He concludes with his fond memories of his own successful political wagers and with excitement for May 2015:

My own moment of glory came in 1990, when I divined that Michael Heseltine would indeed topple Margaret Thatcher but then get punished by being deprived of the prize himself; therefore I knew – just knew – that the answer to the question simply had to be John Major, at 10/1. And I kept betting until Hills told me to get knotted.

I am relishing the 2015 election first and foremost because I care about my country and want it to be run by politicians who share my vision of its future; second, because, for a journalist, it will be fascinating to write about; and third, because I hope that I might just have another moment of blinding insight to match the one I had 25 years ago. Which may be lucrative in a medium-sized way – and gloriously satisfying.

 

Notebook: Nigeria’s election is near, so why is no one asking the candidates how they would Bring Back Our Girls?

Ahead of the Nigerian elections, John Simpson asks why seemingly nothing is being done to rescue the schoolgirls captured by Boko Haram:

Maybe it’s just me, but I don’t seem to have heard the slogan “Bring Back Our Girls” much recently. Last April, if you recall, it was everywhere. Michelle Obama, wearing an appropriately solemn face, held up a placard bearing those words. The CNN news anchor Christiane Amanpour thrust a similar placard into the hands of a startled David Cameron live on BBC1’s Andrew Marr Show and he obediently said he agreed. A variety of C-listers queued up to join a campaign that looked wholesome and was surely liable to succeed.

But absolutely nothing happened. Now, as the presidential election in Nigeria draws near, the kidnapped schoolgirls from the north-eastern town of Chibok scarcely get a mention, not even in Nigeria. Maybe it’s understandable, because it doesn’t look as though they will ever be released. Abubakar Shekau, the wild-eyed leader of Boko Haram, the ferocious group that captured them, dished them out to his fighters as sex slaves and many are now said to be pregnant. The great majority of the girls, being Christians, have been forcibly converted to Islam. A few have managed to escape but unknown hundreds of girls from other towns in Nigeria’s north-east have since been kidnapped as well.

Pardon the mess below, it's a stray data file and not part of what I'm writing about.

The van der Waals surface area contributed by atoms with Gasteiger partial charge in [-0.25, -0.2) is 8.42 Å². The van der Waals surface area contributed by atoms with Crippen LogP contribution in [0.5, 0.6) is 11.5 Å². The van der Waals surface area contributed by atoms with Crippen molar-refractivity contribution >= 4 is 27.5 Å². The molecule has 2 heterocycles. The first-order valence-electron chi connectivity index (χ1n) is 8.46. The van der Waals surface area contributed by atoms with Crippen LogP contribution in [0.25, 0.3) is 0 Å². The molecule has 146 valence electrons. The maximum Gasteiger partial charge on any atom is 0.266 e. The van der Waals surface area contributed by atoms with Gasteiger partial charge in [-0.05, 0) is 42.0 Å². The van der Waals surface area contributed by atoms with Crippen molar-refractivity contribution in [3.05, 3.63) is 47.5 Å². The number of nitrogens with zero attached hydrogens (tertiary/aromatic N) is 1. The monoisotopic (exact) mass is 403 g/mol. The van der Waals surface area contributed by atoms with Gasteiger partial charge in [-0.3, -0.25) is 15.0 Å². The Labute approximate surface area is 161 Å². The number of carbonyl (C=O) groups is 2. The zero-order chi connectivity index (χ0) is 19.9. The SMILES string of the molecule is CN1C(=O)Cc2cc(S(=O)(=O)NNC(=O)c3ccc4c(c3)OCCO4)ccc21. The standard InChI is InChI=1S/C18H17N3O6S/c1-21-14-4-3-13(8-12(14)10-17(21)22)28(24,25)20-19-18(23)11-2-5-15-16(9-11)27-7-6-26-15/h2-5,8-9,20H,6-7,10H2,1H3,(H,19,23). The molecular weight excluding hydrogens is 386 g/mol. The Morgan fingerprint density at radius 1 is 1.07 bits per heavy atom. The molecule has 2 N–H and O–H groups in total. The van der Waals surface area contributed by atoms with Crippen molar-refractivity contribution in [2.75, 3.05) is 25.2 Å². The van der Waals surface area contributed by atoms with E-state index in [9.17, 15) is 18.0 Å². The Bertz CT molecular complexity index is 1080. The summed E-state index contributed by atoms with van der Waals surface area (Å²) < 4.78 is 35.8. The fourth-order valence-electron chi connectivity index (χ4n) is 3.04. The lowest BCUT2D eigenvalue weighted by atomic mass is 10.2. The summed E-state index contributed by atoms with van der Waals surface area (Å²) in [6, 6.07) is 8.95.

He explores the country’s struggle with Boko Haram over the past year and asks why not only the major presidential candidates but western political figures, too, are silent about the missing schoolgirls:

In this vast, seething, tumultuous country of 174 million, people have plenty of other things to worry about than the fate of a few hundred girls. So do Goodluck Jonathan and Muhammadu Buhari. That, in its way, is understandable.

But what about all those worthy people such as Michelle Obama, who were so worked up about the fate of the girls only a few months ago? Should they meekly let them pass out of the world’s consciousness quite so easily?

 

The Diary: Sylvie Bermann, the French ambassador to the UK, on life after the Paris attacks

The Diary this week comes from the French ambassador to the UK, Sylvie Bermann, who looks back on the Paris attacks:

The new year began with unthinkable horror. On Wednesday 7 January, two brothers armed with Kalashnikovs stormed into the Paris offices of the satirical magazine Charlie Hebdo and killed 12 people. In the two nightmare days that followed, a policewoman was shot dead at work and four hostages were killed at a kosher supermarket. France was in shock. France mourned its dead.

These attacks were cowardly, barbaric acts of violence. They have been condemned around the world. They have also sparked uplifting displays of solidarity between people of different faiths and nationalities, culminating on Sunday 11 January when four million people marched together on the streets of France. Difficulties lie ahead, but the unity we’ve seen in the wake of the Paris attacks is our most powerful weapon in dealing with them.

Bermann also looks to the future, and the possibility for France to move beyond this month’s atrocities:

Amid the sadness, 2015 is also a year for hope. One of our biggest focuses will be achieving a global agreement on climate change at the UN climate conference taking place in Paris at the end of the year. Last November’s agreement between China and the US on carbon cuts was an encouraging step on the road to Paris 2015. This is a major moment for our planet and for the whole of humanity, and it’s an opportunity we mustn’t waste. Let’s make sure this year ends on a more positive note than it began!

 

The Politics Column: George Eaton writes that despite the cries of “They’re all the same!” there are clear differences between Labour and the Tories

The NS political editor, George Eaton, argues that although Ukip, the SNP and the Green Party seem convinced that “the problem with  Labour and the Conservatives is how alike they are”, the differences between them today are vast: